Former Cesco’s Italian Restaurant
211 Bradford Street in a 1921 postcard. [Scrapbooks of Althea Boxell 6:61 / Dowd Collection / Provincetown History Preservation Project Page 1998]
View from Cesco Lane. [2014, Dunlap]
View from Bradford Street. [2009, Dunlap]
Text last updated in 2015 | To say simply that this was Cesco’s Italian Restaurant misses the point that Cesco, the “Spaghetti King of Cape Cod,” was a phenomenon, still recalled in the name of the intersecting road: Cesco Lane. (You’ll see it spelled Chesco, too, as it would have been pronounced in Italian.)
Mary Heaton Vorse’s step-brother, Fred Marvin, a student of Charles Hawthorne, met Francesco “Cesco” Ronga in Naples and took him on as a “valet.” Ronga was said to have “the gay, volatile and changeable temperament of a true Neapolitan.” To our eyes, it looks like a longtime love affair cloaked in a fairly thin veil. They were devoted to one another more than 40 years until Marvin’s death in 1942, Amy Whorf McGuiggan told me.
Cesco’s Italian Restaurant, where the Beachcombers was founded in 1916, passed to Patricia Hallett after Cesco’s death in 1947. The artist Harvey Dodd lived here in the ’60s, and the sculptor Richard Pepitone ran an art school here in the ’70s.
Steve Silberman wrote on 26 May 2013: “Ward, cook, man Friday, and companion.” [Phrasing from an earlier version of this article.] Isn’t the phrase you’re circumlocuting here “life-partner” or even “husband,” though they couldn’t have been legally married? Apparently, they were together for 50 years. “Ward” sounds rather like Batman and Robin.
Amy Whorf McGuiggan wrote on 15 February 2014: Yes, indeed, they appear to have been devoted to one another for more than 40 years until Fred’s death in 1942 at the age of 77. Cesco died in 1947 at the age of 69. He had arrived in the United States from Paris in 1903 as Fred’s “valet.” The couple spent considerable time abroad over the course of their lives.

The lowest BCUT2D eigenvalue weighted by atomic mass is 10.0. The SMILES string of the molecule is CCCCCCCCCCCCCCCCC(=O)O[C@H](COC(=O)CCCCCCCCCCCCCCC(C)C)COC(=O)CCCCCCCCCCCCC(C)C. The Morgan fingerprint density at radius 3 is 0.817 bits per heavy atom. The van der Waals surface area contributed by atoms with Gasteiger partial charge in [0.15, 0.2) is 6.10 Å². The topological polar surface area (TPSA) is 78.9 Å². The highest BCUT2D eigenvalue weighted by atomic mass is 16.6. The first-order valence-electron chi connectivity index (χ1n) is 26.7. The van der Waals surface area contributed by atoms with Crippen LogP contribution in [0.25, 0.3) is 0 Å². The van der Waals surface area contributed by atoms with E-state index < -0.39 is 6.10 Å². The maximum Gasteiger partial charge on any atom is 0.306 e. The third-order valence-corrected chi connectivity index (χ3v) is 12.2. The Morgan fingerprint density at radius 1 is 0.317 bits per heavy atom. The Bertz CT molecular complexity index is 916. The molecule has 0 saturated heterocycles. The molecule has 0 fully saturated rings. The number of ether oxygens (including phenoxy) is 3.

The gathering at Cesco’s in July 1916 that formed the Beachcombers Club included such luminaries as Charles Hawthorne, William Bicknell, Ambrose Webster and George Senseney. Senseney became the club’s first Skipper. Fred Marvin, an artist and intellectual who was described as a pure spirit, was elected Purser but abruptly resigned before the end of the evening! He was replaced by Harry Campbell, Hawthorne’s brother-in-law and director of Hawthorne’s Cape Cod School of Art. As for Cesco, he was known for his unique personality, robust singing, green thumb, and his homemade red wine with which, it was said, the new Beachcombers Club was christened. The restaurant became a popular rendezvous for artists and bon-vivants.
¶ Republished on 4 October 2023.
211 Bradford Street on the Town Map, showing property lines.